5. Moen, Jon R. & Tallman, Ellis W., 2000. "Clearinghouse Membership and Deposit Contraction during the Panic of 1907," The Journal of Economic History, Cambridge University Press, vol. 60(1), pages 145-163, March.
  6. Moen, Jon, 1999. "The Evolution of Retirement: An American Economic History, 1880–1990. ByDora L. Costa · Chicago: University of Chicago Press, 1998. xiii + 234 pp. Figures, tables, notes, appendix, references, name," Business History Review, Cambridge University Press, vol. 73(1), pages 139-142, April.
  7. Tallman, Ellis & Moen, Jon, 1998. "Gold Shocks, Liquidity, and the United States Economy during the National Banking Era," Explorations in Economic History, Elsevier, vol. 35(4), pages 381-404, October.
  8. Jon R. Moen & Ellis W. Tallman, 1995. "Private sector responses to the Panic of 1907: a comparison of New York and Chicago," Economic Review, Federal Reserve Bank of Atlanta, vol. 80(Mar), pages 1-9.
  9. Moen, Jon & Tallman, Ellis W., 1992. "The Bank Panic of 1907: The Role of Trust Companies," The Journal of Economic History, Cambridge University Press, vol. 52(3), pages 611-630, September.
  10. Jon R. Moen, 1990. "Fewer older men in the U.S. work force: technological, behavioral, and legislative contributions to the decline," Economic Review, Federal Reserve Bank of Atlanta, issue Nov, pages 16-31.
  11. Jon R. Moen & Ellis W. Tallman, 1990. "Lessons from the panic of 1907," Economic Review, Federal Reserve Bank of Atlanta, issue May, pages 2-13.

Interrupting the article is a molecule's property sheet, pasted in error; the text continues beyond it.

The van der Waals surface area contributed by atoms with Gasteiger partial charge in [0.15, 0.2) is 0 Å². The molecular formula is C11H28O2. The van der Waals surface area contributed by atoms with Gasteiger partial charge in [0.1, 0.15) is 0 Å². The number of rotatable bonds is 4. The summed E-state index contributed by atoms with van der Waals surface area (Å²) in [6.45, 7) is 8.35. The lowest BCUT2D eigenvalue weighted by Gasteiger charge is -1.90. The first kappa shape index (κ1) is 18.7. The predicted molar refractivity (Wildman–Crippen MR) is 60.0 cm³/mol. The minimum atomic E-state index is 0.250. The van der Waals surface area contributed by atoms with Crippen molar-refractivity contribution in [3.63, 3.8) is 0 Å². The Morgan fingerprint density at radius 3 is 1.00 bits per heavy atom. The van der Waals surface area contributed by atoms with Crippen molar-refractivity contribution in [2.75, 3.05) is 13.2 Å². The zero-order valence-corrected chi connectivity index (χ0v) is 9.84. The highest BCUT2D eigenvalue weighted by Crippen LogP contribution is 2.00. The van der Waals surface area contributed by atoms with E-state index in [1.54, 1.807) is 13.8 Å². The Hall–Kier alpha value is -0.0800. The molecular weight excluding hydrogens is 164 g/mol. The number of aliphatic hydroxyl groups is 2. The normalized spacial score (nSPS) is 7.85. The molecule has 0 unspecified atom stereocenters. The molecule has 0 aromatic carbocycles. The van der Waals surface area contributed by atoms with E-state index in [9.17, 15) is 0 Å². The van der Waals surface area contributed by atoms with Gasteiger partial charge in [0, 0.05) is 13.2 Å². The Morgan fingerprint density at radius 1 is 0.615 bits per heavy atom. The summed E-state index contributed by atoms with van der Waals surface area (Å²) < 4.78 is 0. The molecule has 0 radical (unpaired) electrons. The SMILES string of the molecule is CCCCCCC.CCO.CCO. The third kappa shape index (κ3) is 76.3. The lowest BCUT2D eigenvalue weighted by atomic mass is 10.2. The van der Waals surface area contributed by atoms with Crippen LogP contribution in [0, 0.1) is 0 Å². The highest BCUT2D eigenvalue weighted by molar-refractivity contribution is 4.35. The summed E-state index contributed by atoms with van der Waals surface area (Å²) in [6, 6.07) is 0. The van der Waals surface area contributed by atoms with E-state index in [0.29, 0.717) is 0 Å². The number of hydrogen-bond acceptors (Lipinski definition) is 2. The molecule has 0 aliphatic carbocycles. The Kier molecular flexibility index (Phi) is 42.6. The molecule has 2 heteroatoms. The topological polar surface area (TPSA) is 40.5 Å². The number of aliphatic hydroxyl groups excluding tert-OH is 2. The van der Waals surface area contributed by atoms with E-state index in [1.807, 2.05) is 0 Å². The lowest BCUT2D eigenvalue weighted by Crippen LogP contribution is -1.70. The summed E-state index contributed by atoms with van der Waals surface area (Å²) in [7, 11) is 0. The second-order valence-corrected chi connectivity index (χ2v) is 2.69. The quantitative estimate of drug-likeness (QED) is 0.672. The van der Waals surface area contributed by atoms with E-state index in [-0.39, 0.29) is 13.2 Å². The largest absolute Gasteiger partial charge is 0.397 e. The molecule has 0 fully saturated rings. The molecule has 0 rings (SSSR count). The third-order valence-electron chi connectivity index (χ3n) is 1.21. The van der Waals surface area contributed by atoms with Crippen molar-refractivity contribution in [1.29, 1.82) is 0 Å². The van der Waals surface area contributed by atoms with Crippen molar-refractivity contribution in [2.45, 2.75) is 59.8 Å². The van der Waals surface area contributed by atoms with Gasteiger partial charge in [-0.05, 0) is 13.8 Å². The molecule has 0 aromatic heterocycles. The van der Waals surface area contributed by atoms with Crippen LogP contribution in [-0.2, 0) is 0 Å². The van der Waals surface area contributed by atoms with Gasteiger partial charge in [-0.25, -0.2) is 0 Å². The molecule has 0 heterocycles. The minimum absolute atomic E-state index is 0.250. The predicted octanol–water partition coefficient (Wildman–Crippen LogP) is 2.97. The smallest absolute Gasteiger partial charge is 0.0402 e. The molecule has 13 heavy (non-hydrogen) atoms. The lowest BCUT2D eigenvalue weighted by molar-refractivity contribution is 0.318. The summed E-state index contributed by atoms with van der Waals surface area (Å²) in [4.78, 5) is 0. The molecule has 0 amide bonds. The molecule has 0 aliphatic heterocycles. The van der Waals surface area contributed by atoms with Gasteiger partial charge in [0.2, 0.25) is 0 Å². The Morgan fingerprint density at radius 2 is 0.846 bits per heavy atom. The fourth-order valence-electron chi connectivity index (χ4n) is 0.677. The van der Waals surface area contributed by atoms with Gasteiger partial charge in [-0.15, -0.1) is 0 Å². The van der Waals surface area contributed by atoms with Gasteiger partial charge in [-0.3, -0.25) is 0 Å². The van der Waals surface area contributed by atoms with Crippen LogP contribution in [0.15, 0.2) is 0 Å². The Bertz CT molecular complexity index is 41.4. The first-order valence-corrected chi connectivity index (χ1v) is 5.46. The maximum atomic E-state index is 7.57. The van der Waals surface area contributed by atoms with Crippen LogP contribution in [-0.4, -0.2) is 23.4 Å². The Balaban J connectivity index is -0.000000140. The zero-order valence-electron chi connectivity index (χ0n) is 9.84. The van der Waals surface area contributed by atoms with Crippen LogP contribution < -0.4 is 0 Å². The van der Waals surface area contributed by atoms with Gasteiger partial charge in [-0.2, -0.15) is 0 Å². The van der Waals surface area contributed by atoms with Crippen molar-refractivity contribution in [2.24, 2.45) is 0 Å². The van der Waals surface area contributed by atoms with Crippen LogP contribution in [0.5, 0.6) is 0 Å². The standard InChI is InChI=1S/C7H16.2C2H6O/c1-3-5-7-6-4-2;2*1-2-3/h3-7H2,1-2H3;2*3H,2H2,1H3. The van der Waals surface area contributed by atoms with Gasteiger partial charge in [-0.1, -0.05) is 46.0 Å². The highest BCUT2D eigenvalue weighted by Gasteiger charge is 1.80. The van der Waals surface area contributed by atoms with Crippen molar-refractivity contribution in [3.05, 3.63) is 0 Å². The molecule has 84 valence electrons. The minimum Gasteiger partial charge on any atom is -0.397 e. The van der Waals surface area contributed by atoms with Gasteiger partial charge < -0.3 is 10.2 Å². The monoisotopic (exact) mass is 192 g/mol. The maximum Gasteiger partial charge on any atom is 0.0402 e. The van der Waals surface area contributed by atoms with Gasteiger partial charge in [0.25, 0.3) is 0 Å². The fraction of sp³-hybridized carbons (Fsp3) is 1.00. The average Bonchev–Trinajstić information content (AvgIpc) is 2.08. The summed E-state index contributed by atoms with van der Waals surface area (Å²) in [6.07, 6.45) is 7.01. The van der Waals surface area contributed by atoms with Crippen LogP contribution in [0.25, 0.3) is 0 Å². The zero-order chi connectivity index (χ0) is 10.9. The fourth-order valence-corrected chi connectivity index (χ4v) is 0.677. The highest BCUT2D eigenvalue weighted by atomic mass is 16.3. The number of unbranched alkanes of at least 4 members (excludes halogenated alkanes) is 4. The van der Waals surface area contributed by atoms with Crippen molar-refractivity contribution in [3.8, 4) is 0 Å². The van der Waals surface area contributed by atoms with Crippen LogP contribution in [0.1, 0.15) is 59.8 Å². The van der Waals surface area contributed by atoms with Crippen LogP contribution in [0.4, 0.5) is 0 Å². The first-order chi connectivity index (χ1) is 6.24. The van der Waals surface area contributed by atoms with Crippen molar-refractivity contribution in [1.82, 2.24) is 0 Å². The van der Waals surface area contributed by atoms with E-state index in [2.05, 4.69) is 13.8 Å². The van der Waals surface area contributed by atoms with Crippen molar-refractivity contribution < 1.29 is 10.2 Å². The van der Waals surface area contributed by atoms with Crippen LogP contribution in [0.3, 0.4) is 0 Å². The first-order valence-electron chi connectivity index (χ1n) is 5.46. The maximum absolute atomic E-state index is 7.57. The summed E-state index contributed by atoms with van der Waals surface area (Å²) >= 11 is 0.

12. Jon R. Moen, 1989. "Poverty in the South," Economic Review, Federal Reserve Bank of Atlanta, issue Jan, pages 36-46.
  13. Jon R. Moen, 1988. "Past and current trends in retirement: American men from 1860 to 1980," Economic Review, Federal Reserve Bank of Atlanta, issue Jul, pages 16-27.
  14. Jon R. Moen, 1988. "Diversity and balanced growth: Tennessee stays on track," Economic Review, Federal Reserve Bank of Atlanta, issue Jan, pages 58-66.
  15. Jon R. Moen, 1986. "Tennessee: challenges ahead," Economic Review, Federal Reserve Bank of Atlanta, issue Nov, pages 37-46.

Citations

Many of the citations below have been collected in an experimental project, CitEc, where a more detailed citation analysis can be found. These are citations from works listed in RePEc that could be analyzed mechanically. So far, only a minority of all works could be analyzed. See under "Corrections" how you can help improve the citation analysis.

Working papers

  1. Jon R. Moen & Ellis W. Tallman, 2014. "The Transmission of the Financial Crisis in 1907: An Empirical Investigation," Working Papers (Old Series) 1409, Federal Reserve Bank of Cleveland, revised 03 Sep 2014.

    Cited by:

    1. Rockoff, Hugh, 2015. "O.M.W. Sprague (the man who “wrote the book” on financial crises) and the founding of the Federal Reserve," Journal of Financial Stability, Elsevier, vol. 17(C), pages 35-45.
    2. Matthew S. Jaremski & David C. Wheelock, 2019. "The Founding of the Federal Reserve, the Great Depression and the Evolution of the U.S. Interbank Network," NBER Working Papers 26034, National Bureau of Economic Research, Inc.
    3. Gary Gorton & Ellis W. Tallman, 2016. "How Did Pre-Fed Banking Panics End?," NBER Working Papers 22036, National Bureau of Economic Research, Inc.
    4. Fohlin, Caroline & Gehrig, Thomas & Haas, Marlene, 2015. "Rumors and Runs in Opaque Markets: Evidence from the Panic of 1907," CEPR Discussion Papers 10497, C.E.P.R. Discussion Papers.
    5. Christopher Hoag, 2019. "Liquidity and Borrowing from a Lender of Last Resort during the Crisis of 1884," Working Papers 1901, Trinity College, Department of Economics, revised Jul 2019.
    6. Gehrig, Thomas Paul & Fohlin, Caroline & Haas, Marlene, 2015. "Liquidty Freezes and Market Runs; Evidencefrom the Panic of 1907," Annual Conference 2015 (Muenster): Economic Development - Theory and Policy 113008, Verein für Socialpolitik / German Economic Association.